ALL operator: The ALL operator compares a value to every value return by the sub query.
SELECT loanno, loan_amount,loan_status FROM daily_pipeline_loan_fact WHERE loan_amount > ALL (SELECT loan_amount FROM daily_pipeline_loan_fact WHERE loan_status =‘FUNDED’);
Correlated sub queries are used for row by row processing. Each sub query executed once for every row of outer query.
Steps of execution of Correlated Sub queries:
- Get candidate row (fetched by outer query)
- Execute Inner query using candidate row’s value.
- Use Value(s) resulting from inner query to qualify or disqualify candidate.
- Repeat until no candidate row remains
SELECT column1,column2 FROM table1 outer WHERE column1 operator (SELECT column1,column2 FROM table2 WHERE expr1=outer.expr2
Example: Find all the loans having loan amount more then the average loan amount in it’s product category.
SELECT loanno,loan_amount,product_key FROM daily_pipeline_loan_fact outer WHERE loan_amount >(SELECT avg(loan_amount) FROM daily_pipeline_loan_fact WHERE product_key=outer.product_key)
Correlated UPDATE: Use a correlated sub query to update rows in one table based on rows from another table.
UPDATE table1 alias1 SET column=(SELECT expression FROM table2 alias2 WHERE alias1.column=alias2.column)
UPDATE daily_pipeline_loan_fact outerloan SET loan_status=(SELECT loan_status FROM loan_status_dim status WHERE outerloan.loan_key= status.loan_key)
Correlated DELETE: Use a correlated sub query to delete rows in one table based on rows from another table.
DELETE table1 alias1 SET column=(SELECT expression FROM table2 alias2 WHERE alias1.column=alias2.column)
DELETE daily_pipeline_loan_fact outerloan SET loan_status=(SELECT loan_status FROM loan_status_dim status WHERE outerloan.loan_key= status.loan_key)
Using hierarchical queries, you can retrieve data based on a natural hierarchical relationship between rows in a table .A relational database does not store records in a hierarchical way. However where a hierarchical relationship exists between the rows of a single table, a process called tree walking enables the hierarchy to be constructed. A hierarchical query is a method of reporting, in order, the branches of a tree.
SELECT [LEVEL],column,expr,… FROM table [WHERE condition(s)] [START WITH condition(s)] [CONNECTED BY PRIOR condition(s)]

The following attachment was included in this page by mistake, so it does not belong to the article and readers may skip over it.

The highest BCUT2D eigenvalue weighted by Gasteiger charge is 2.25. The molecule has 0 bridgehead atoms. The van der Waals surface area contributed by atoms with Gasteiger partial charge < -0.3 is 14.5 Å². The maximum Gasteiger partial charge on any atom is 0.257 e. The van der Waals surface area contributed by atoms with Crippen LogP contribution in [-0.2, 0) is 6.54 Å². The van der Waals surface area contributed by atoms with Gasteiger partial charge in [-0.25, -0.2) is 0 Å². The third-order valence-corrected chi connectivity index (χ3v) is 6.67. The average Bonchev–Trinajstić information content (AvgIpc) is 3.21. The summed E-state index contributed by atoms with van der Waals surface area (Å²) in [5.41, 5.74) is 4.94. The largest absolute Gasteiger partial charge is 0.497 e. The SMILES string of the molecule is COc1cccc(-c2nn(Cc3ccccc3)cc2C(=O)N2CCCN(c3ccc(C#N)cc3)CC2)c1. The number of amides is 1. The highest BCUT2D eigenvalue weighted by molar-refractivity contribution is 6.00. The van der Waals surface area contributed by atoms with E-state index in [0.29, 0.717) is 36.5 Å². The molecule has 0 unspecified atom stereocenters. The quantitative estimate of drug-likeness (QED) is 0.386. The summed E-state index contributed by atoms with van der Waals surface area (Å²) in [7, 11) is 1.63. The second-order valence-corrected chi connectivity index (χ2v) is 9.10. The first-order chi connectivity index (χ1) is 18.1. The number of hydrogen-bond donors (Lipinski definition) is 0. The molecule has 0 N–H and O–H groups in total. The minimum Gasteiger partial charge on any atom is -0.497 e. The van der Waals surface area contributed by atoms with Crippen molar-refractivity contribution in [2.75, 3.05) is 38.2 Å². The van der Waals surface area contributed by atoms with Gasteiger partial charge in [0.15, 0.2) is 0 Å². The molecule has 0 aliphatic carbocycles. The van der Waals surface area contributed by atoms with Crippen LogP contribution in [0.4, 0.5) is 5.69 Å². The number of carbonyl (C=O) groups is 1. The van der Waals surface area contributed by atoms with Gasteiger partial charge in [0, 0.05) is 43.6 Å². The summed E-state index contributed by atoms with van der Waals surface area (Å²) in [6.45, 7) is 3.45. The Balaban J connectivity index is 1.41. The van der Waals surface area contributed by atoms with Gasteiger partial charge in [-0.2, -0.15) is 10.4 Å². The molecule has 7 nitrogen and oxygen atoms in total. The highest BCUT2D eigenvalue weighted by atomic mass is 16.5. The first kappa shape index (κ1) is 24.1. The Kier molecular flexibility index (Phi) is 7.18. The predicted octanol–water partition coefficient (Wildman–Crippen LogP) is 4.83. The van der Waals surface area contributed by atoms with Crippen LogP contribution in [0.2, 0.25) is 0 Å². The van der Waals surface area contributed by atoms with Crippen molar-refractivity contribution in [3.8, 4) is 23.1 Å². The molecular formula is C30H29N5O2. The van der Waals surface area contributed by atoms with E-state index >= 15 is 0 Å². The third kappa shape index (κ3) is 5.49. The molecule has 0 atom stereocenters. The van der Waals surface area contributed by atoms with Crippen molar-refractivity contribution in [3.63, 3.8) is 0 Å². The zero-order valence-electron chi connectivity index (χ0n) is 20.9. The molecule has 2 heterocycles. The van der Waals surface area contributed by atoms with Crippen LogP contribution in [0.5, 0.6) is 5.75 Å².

LEVEL: For each row returned by a hierarchical query, the LEVEL pseudocolumn returns 1 for a root row and 2 for a child of a root, and so on.
START WITH: Specifies the root rows of the hierarchy (where to start). This clause is required for a true hierarchical query.
CONNECT BY: Specifies the columns in which the relationships PRIOR between parent and child rows exist. This clause is required for a hierarchical query.
SELECT employee_id,last_name,job_id, manager_id FROM employees START WITH employee_id=101 CONNECT BY PRIOR manager_id=employee_id
- A join is a query that combines rows from two or more tables, views or materialized views (snapshots). Oracle performs a join whenever multiple tables appear in the query's FROM clause.
- In Oracle three types of joins are permitted: Equi Join, Outer Join, and Self Join.
- A sub-query is a select statement that is nested within another select statement, where the result of the inner one is passed as an argument to the outer one.
- In correlated sub-query, each execution of the outer query will ensure the inner query to be executed for all of its values
- A hierarchical query is a method of reporting ,in order, the branches of a tree
Test Your Understanding
- What are the different types of join?
- What is a Non equijoin?
- What are the different types of outer join?
- What is natural join?
- What is a subquery?
- What is a correlated subquery?
- What is a Hierarchical subquery?